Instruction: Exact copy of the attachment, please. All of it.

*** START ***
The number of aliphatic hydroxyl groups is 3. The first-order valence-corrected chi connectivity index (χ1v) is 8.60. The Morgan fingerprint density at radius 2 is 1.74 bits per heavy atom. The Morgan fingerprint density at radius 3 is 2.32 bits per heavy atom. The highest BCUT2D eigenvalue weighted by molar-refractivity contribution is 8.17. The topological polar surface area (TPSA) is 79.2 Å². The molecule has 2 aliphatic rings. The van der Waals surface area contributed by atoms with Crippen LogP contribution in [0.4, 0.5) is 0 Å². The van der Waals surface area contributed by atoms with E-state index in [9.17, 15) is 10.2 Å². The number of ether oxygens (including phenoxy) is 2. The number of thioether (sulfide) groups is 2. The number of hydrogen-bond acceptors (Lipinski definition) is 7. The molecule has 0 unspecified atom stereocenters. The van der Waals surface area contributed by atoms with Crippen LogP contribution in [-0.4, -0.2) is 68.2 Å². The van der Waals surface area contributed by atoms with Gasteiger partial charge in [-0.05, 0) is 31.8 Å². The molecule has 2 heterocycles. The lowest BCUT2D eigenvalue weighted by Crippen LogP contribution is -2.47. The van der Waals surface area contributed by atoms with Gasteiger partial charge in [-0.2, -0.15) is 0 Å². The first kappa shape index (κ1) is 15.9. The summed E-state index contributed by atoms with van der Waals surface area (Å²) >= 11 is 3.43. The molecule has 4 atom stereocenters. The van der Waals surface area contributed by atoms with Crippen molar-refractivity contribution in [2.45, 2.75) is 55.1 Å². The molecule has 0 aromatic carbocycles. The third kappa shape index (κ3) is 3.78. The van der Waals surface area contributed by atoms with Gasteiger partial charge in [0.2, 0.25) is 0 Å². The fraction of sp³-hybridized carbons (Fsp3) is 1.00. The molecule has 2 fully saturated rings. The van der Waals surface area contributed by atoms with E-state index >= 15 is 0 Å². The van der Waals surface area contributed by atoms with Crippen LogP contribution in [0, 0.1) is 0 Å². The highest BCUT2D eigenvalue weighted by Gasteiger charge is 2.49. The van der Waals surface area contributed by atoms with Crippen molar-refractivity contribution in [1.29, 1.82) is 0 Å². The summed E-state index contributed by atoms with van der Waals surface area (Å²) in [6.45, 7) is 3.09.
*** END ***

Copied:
The number of aliphatic hydroxyl groups is 3. The first-order valence-corrected chi connectivity index (χ1v) is 8.60. The Morgan fingerprint density at radius 2 is 1.74 bits per heavy atom. The Morgan fingerprint density at radius 3 is 2.32 bits per heavy atom. The highest BCUT2D eigenvalue weighted by molar-refractivity contribution is 8.17. The topological polar surface area (TPSA) is 79.2 Å². The molecule has 2 aliphatic rings. The van der Waals surface area contributed by atoms with Crippen LogP contribution in [0.4, 0.5) is 0 Å². The van der Waals surface area contributed by atoms with E-state index in [9.17, 15) is 10.2 Å². The number of ether oxygens (including phenoxy) is 2. The number of thioether (sulfide) groups is 2. The number of hydrogen-bond acceptors (Lipinski definition) is 7. The molecule has 0 unspecified atom stereocenters. The van der Waals surface area contributed by atoms with Crippen LogP contribution in [-0.4, -0.2) is 68.2 Å². The van der Waals surface area contributed by atoms with Gasteiger partial charge in [-0.05, 0) is 31.8 Å². The molecule has 2 heterocycles. The lowest BCUT2D eigenvalue weighted by Crippen LogP contribution is -2.47. The van der Waals surface area contributed by atoms with Gasteiger partial charge in [-0.2, -0.15) is 0 Å². The first kappa shape index (κ1) is 15.9. The summed E-state index contributed by atoms with van der Waals surface area (Å²) >= 11 is 3.43. The molecule has 4 atom stereocenters. The van der Waals surface area contributed by atoms with Crippen molar-refractivity contribution in [2.45, 2.75) is 55.1 Å². The molecule has 0 aromatic carbocycles. The third kappa shape index (κ3) is 3.78. The van der Waals surface area contributed by atoms with Gasteiger partial charge in [0.2, 0.25) is 0 Å². The fraction of sp³-hybridized carbons (Fsp3) is 1.00. The molecule has 2 fully saturated rings. The van der Waals surface area contributed by atoms with E-state index >= 15 is 0 Å². The van der Waals surface area contributed by atoms with Crippen LogP contribution in [0, 0.1) is 0 Å². The highest BCUT2D eigenvalue weighted by Gasteiger charge is 2.49. The van der Waals surface area contributed by atoms with Crippen molar-refractivity contribution in [1.29, 1.82) is 0 Å². The summed E-state index contributed by atoms with van der Waals surface area (Å²) in [6.45, 7) is 3.09.